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Firms, prices, and markets

Author: Van Zandt, Timothy INSEAD Area: Economics and Political SciencePublisher: 2006Language: EnglishDescription: 309 p. : Graphs ; 30 cm.Type of document: BookBibliography/Index: Includes bibliographical references
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Item type Current location Collection Call number Status Date due Barcode Item holds
Book Asia Campus
Archives
Print HB172 .V36 2006
(Browse shelf)
900177283
Available 900177283
Total holds: 0

Includes bibliographical references

Digitized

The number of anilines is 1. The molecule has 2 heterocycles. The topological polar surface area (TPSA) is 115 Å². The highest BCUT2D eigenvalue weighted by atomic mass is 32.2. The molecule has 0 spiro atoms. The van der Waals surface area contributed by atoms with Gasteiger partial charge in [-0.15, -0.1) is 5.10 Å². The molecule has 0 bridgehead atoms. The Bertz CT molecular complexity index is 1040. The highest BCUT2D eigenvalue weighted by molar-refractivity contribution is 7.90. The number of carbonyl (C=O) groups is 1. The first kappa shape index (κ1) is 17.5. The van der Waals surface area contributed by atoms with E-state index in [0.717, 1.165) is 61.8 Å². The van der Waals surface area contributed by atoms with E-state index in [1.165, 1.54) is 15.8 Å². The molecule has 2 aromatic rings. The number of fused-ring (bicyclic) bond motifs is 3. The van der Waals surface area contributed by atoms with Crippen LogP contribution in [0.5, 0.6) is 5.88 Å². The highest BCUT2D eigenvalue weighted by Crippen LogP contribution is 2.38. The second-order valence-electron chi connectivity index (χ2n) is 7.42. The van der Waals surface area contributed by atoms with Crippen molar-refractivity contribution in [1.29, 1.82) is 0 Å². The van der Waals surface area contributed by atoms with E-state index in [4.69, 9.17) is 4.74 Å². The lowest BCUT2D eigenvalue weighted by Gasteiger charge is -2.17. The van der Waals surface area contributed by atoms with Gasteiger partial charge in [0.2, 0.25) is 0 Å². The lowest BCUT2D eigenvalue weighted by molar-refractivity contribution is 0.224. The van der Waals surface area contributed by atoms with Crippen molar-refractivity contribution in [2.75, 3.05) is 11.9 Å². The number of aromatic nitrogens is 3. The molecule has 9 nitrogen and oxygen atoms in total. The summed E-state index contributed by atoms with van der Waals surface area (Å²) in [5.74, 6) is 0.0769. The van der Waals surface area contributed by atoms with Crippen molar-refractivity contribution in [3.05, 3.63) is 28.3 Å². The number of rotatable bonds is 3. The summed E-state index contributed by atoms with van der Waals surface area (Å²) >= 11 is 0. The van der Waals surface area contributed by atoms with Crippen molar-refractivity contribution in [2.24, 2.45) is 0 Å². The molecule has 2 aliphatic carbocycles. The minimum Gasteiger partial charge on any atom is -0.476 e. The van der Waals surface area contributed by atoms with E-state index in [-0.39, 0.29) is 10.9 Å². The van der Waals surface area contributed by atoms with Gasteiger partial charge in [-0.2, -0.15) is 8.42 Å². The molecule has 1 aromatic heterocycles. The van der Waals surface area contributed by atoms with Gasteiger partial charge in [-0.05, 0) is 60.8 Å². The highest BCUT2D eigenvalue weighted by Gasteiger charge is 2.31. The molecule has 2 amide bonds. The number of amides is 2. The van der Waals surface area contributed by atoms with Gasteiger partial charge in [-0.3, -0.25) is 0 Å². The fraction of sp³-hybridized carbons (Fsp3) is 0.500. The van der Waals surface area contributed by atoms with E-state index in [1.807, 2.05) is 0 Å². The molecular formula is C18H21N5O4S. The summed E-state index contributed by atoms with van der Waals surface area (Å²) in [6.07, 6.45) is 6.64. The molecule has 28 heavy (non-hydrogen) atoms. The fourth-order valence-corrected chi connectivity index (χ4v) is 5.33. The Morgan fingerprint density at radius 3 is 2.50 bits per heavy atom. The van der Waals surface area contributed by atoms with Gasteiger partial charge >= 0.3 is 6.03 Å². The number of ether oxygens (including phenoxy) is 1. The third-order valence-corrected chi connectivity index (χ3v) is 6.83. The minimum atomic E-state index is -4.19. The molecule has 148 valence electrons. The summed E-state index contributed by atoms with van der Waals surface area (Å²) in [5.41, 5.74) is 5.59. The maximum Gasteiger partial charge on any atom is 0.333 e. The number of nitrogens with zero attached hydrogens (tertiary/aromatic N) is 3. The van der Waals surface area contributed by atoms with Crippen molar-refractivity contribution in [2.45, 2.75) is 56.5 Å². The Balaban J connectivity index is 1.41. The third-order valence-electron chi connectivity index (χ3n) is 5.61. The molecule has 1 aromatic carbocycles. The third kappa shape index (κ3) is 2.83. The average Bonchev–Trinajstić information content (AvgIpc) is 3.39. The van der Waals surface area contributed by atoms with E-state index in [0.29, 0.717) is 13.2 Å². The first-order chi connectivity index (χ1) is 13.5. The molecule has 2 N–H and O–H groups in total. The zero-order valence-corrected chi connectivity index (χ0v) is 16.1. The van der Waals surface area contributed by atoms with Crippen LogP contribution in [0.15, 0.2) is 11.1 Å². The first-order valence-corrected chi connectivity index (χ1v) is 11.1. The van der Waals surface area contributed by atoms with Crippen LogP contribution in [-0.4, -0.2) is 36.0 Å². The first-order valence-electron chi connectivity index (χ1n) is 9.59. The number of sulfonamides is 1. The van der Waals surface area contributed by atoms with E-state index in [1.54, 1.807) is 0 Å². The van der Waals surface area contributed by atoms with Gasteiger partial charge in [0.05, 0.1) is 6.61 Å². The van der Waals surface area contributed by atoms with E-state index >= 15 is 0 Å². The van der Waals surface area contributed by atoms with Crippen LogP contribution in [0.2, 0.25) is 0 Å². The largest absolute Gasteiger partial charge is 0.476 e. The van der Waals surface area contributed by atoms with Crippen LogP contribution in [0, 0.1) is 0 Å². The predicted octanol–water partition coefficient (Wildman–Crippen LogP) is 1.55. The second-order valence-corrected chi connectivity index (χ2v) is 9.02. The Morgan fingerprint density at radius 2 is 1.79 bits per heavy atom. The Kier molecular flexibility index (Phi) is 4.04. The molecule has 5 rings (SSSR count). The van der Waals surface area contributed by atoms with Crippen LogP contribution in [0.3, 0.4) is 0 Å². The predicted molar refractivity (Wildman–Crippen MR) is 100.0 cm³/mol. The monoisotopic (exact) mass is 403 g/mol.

Table of Contents Firms, Prices and Markets Firms. Prices and Markets Math Review M.l M.2 M.3 M.4 M.5 M.6 M.7 M.8 ................................... Functions . . . . . . . . . . . . . . . . . . . . . . . . . . . . . . . . . . . . Graphs . . . . . . . . . . . . . . . . . . . . . . . . . . . . . . . . . . . . . . Inverse of a function . . . . . . . . . . . . . . . . . . . . . . . . . . . . . . The inverse of a linear function . . . . . . . . . . . . . . . . . . . . . . . . . Some nonlinear functions . . . . . . . . . ; . . . . . . . . . . . . . . . . . Slope of a linear function . . . . . . . . . . . . . . . . . . . . . . . . . . . . Slope of a nonlinear function . . . . . . . . . . . . . . . . . . . . . . . . . . What math? Preliminaries Analytic Methods for Managerial Decision Making P.l P.2 P.3 P.4 P . 5 P.6 P.7 ............................. The economist's notion of models . . . . . . . . . . . . . . . . . . . . . . . Smooth approximations . . . . . . . . . . . . . . . . . . . . . . . . . . . . Decompositionof decision problems . . . . . . . . . . . . . . . . . . . . . Marginal analysis . . . . . . . . . . . . . . . . . . . . . . . . . . . . . . . . The mathematics of marginal analysis . . . . . . . . . . . . . . . . . . . . . Wrap-up . . . . . . . . . . . . . . . . . . . . . . . . . . . . . . . . . . . . . Motives and objectives Motives and objectives Efficiency 1 Gains from Trade 11 1.2 1.3 . ............................. .................................... .......................... Valuation. cost. and surplus One buyer and one seller 1.4 1.5 1.6 1.7 1.8 ............................ Many buyers and many sellers . . . . . . . . . . . . . . . . . . . . . . . . . Very many buyers and very many sellers . . . . . . . . . . . . . . . . . . . Sources of gains from trade . . . . . . . . . . . . . . . . . . . . . . . . . . Wrap-up . . . . . . . . . . . . . . . . . . . . . . . . . . . . . . . . . . . . . Motives and objectives 2 Supply. Demand. and Markets ............................. 2.2 Bargaining: One buyer and one seller . . . . . . . . . . . . . . . . . . . . . 2.3 Many buyers and many sellers: Equilibrium . . . . . . . . . . . . . . . . . . 2.4 Demand and supply: Graphical analysis . . . . . . . . . . . . . . . . . . . . 2.5 Consumer and producer surplus . . . . . . . . . . . . . . . . . . . . . . . . 2.6 Gains from trade in equilibrium . . . . . . . . . . . . . . . . . . . . . . . . 2.7 Taxes on transactions . . . . . . . . . . . . . . . . . . . . . . . . . . . . . . 2.8 Wrap-up . . . . . . . . . . . . . . . . . . . . . . . . . . . . . . . . . . . . Additional Exercises . . . . . . . . . . . . . . . . . . . . . . . . . . . . . . . . . . 2.1 3 Consumer Choice and Demand ............................. Interpretation of demand functions and curves . . . . . . . . . . . . . . . 3.2 3.3 Elasticity of demand . . . . . . . . . . . . . . . . . . . . . . . . . . . . . . . Elasticity: Why 1 is a special value . . . . . . . . . . . . . . . . . . . . . . . 3.4 Elasticity of special demand curves . . . . . . . . . . . . . . . . . . . . . . 35 . The reality of estimation of demand . . . . . . . . . . . . . . . . . . . . . . 3.6 A model of consumer choice and welfare . . . . . . . . . . . . . . . . . . . 3.7 3.8 Wrap-up . . . . . . . . . . . . . . . . . . . . . . . . . . . . . . . . . . . . . Additional Exercises . . . . . . . . . . . . . . . . . . . . . . . . . . . . . . . . . . 3.1 Motives and objectives 4 Production and Costs 4.1 4.2 4.3 Motives and objectives ............................. Short run and long run in production . . . . . . . . . . . . . . . . . . . . . .......................... 4.4 Economies of scale . . . . . . . . . . . . . . . . . . . . . . . . . . . . . . . 4.5 A typical cost curve . . . . . . . . . . . . . . . . . . . . . . . . . . . . . . . When are fixed costs important? . . . . . . . . . . . . . . . . . . . . . . . . 4.6 Pitfalls to avoid regarding fixed costs . . . . . . . . . . . . . . . . . . . . . 4.7 The leading examples of cost curves . . . . . . . . . . . . . . . . . . . . . . 4.8 4.9 Wrap.up . . . . . . . . . . . . . . . . . . . . . . . . . . . . . . . . . . . . . Additional Exercises . . . . . . . . . . . . . . . . . . . . . . . . . . . . . . . . . . What to include in the costs 5 Competitive Supply and Market Price 5.1 Motives and objectives 5.2 ............................. Supply and equilibrium . . . . . . . . . . . . . . . . . . . . . . . . . . . . . 53 . 5.4 5.5 5.6 ...................... Aggregate supply . . . . . . . . . . . . . . . . . . . . . . . . . . . . . . . . Equilibrium profits and very competitive markets . . . . . . . . . . . . . . An individual firm's supply decision Variable input prices .............................. 5.7 Wrap-up . . . . . . . . . . . . . . . . . . . . . . . . . . . . . . . . . . . . . Additional Exercises . . . . . . . . . . . . . . . . . . . . . . . . . . . . . . . . . . 6 Short-Run Costs and Prices ............................. 6.2 Short-runvs.long-run cost . . . . . . . . . . . . . . . . . . . . . . . . . . . 6.3 Law of diminishing return . . . . . . . . . . . . . . . . . . . . . . . . . . . Short-runvs.long-run price and output decisions . . . . . . . . . . . . . . 6.4 Short-run volatility in competitive industries . . . . . . . . . . . . . . . . . 6.5 6.6 Overshooting . . . . . . . . . . . . . . . . . . . . . . . . . . . . . . . . . . 6.7 A capacity-constraint model . . . . . . . . . . . . . . . . . . . . . . . . . . 6.8 Wrap-up . . . . . . . . . . . . . . . . . . . . . . . . . . . . . . . . . . . . . Additional Exercises . . . . . . . . . . . . . . . . . . . . . . . . . . . . . . . . . . 6.1 Motives and objectives 7 Pricing with Market Power 7.1 7.2 7.3 ............................. From cost and demand to revenue and profit . . . . . . . . . . . . . . . . . Motives and objectives Profit-maximizing output level ......................... 7.4 Profit maximization versus social efficiency . . . . . . . . . . . . . . . . . . The effect of a long-run fixed cost . . . . . . . . . . . . . . . . . . . . . . . 7.5 7.6 Wrap-up . . . . . . . . . . . . . . . . . . . . . . . . . . . . . . . . . . . . . Additional Exercises . . . . . . . . . . . . . . . . . . . . . . . . . . . . . . . . . . 8 How Pricing Depends on the Demand Curve ............................. 8.2 A case where the price does not change . . . . . . . . . . . . . . . . . . . 8.3 Marginal revenue and elasticity . . . . . . . . . . . . . . . . . . . . . . . . 8.4 The effect of an increase in marginal cost . . . . . . . . . . . . . . . . . . . 8.5 The price-sensitivity effect . . . . . . . . . . . . . . . . . . . . . . . . . . . 8.6 The volume effect . . . . . . . . . . . . . . . . . . . . . . . . . . . . . . . . 8.7 Combining the price-sensitivity and volume effects . . . . . . . . . . . . . 8.8 Wrap.up . . . . . . . . . . . . . . . . . . . . . . . . . . . . . . . . . . . . . Additional Exercises . . . . . . . . . . . . . . . . . . . . . . . . . . . . . . . . . . 8.1 Motives and objectives 9 Explicit Market Segmentation 9.1 9.2 9.3 9.4 ........................... Requirementsfor explicit market segmentation . . . . . . . . . . . . . . . Different prices for different segments . . . . . . . . . . . . . . . . . . . . Wrap.up . . . . . . . . . . . . . . . . . . . . . . . . . . . . . . . . . . . . . Motivation and objectives 10 Implicit Market Segmentation (Screening) 10.1 10.2 10.3 10.4 10.5 10.6 10.7 10.8 ............................. Perfect price discrimination with unit demand . . . . . . . . . . . . . . . . Screening: basic framework . . . . . . . . . . . . . . . . . . . . . . . . . . Differentiated products as screening . . . . . . . . . . . . . . . . . . . . . Motives and objectives Example: Softwareversioning Example: Airlines Bundling ......................... ................................ ..................... Intertemporal product differentiation ..................................... 10.9 Wrap-up . . . . . . . . . . . . . . . . . . . , . . . . . . . . . . . . . . . . . Additional Exercises . . . . . . . . . . . . . . . . . . . . . . . . . . . . . . . . . . 11 Nonlinear Pricing 11.1 11.2 11.3 11.4 ........................... Perfect price discrimination. revisited . . . . . . . . . . . . . . . . . . . . . More on nonlinear pricing . . . . . . . . . . . . . . . . . . . . . . . . . . . An example of nonlinear pricing as screening . . . . . . . . . . . . . . . . Motivation and objectives ................................. 11.6 "Degrees" of price discrimination . . . . . . . . . . . . . . . . . . . . . . . Additional Exercises . . . . . . . . . . . . . . . . . . . . . . . . . . . . . . . . . . 11.5 Two-part tariffs 12 Static Games and Nash Equilibiium 12.1 12.2 12.3 12.4 12.5 12.6 12.7 ............................. Players. actions. and timing . . . . . . . . . . . . . . . . . . . . . . . . . . . PayofTs . . . . . . . . . . . . . . . . . . . . . . . . . . . . . . . . . . . . . . Dominant strategies . . . . . . . . . . . . . . . . . . . . . . . . . . . . . . Best responses . . . . . . . . . . . . . . . . . . . . . . . . . . . . . . . . . Equilibrium . . . . . . . . . . . . . . . . . . . . . . . . . . . . . . . . . . . . Wrap-up . . . . . . . . . . . . . . . . . . . . . . . . . . . . . . . . . . . . . Motives and objectives Motivationand objectives 13 Imperfect Competition 13.1 13.2 13.3 13.4 13.5 13.6 13.7 ........................... Price competition . . . . . . . . . . . . . . . . . . . . . . . . . . . . . . . . Price competition with perfect substitutes . . . . . . . . . . . . . . . . . . Cournot model: Quantity competition . . . . . . . . . . . . . . . . . . . . Quantity vs. price competition . . . . . . . . . . . . . . . . . . . . . . . . . Imperfect competition with free entry . . . . . . . . . . . . . . . . . . . . . Wrap-up . . . . . . . . . . . . . . . . . . . . . . . . . . . . . . . . . . . . . ........................... Positive and negative externalities . . . . . . . . . . . . . . . . . . . . . . . Individualvs. collective action . . . . . . . . . . . . . . . . . . . . . . . . . Achieving cooperation through repeated interaction . . . . . . . . . . . . Wrap-up . . . . . . . . . . . . . . . . . . . . . . . . . . . . . . . . . . . . . ............................. Sequential games . . . . . . . . . . . . . . . . . . . . . . . . . . . . . . . . Stackelberg games . . . . . . . . . . . . . . . . . . . . . . . . . . . . . . . Stackelberg games with numerical actions . . . . . . . . . . . . . . . . . . Comparisons between Nash and Stackelberg . . . . . . . . . . . . . . . . . Examples using the basic principles . . . . . . . . . . . . . . . . . . . . . . Strategic commitment . . . . . . . . . . . . . . . . . . . . . . . . . . . . . . Wrap-up . . . . . . . . . . . . . . . . . . . . . . . . . . . . . . . . . . . . . Motives and objectives Motivesand objectives 14 Explicit and Implicit Cooperation 14.1 Motivationand objectives 14.2 14.3 14.4 14.5 15 Strategic Commitment 15.1 15.2 15.3 15.4 15.5 15.6 15.7 15.8 16 Games with Incomplete Information 16.1 16.2 16.3 ............................. .................................. Privatevalues Auctions . . . . . . . . . . . . . . . . . . . . . . . . . . . . . . . . . . . . . 16.4 Reputation and grains of doubt ........................ 278 285 17 Network Externalities 17.1 Motives and objectives 17.2 17.3 17.4 17.5 ............................. A two-consumer example . : . . . . . . . . . . . . . . . . . . . . . . . . . Large markets: A linear example . . . . . . . . . . . . . . . . . . . . . . . . A nonlinear example with multiple equilibria . . . . . . . . . . . . . . . . . Wrap-up . . . . . . . . . . . . . . . . . . . . . . . . . . . . . . . . . . . . . 285 287 291 299 308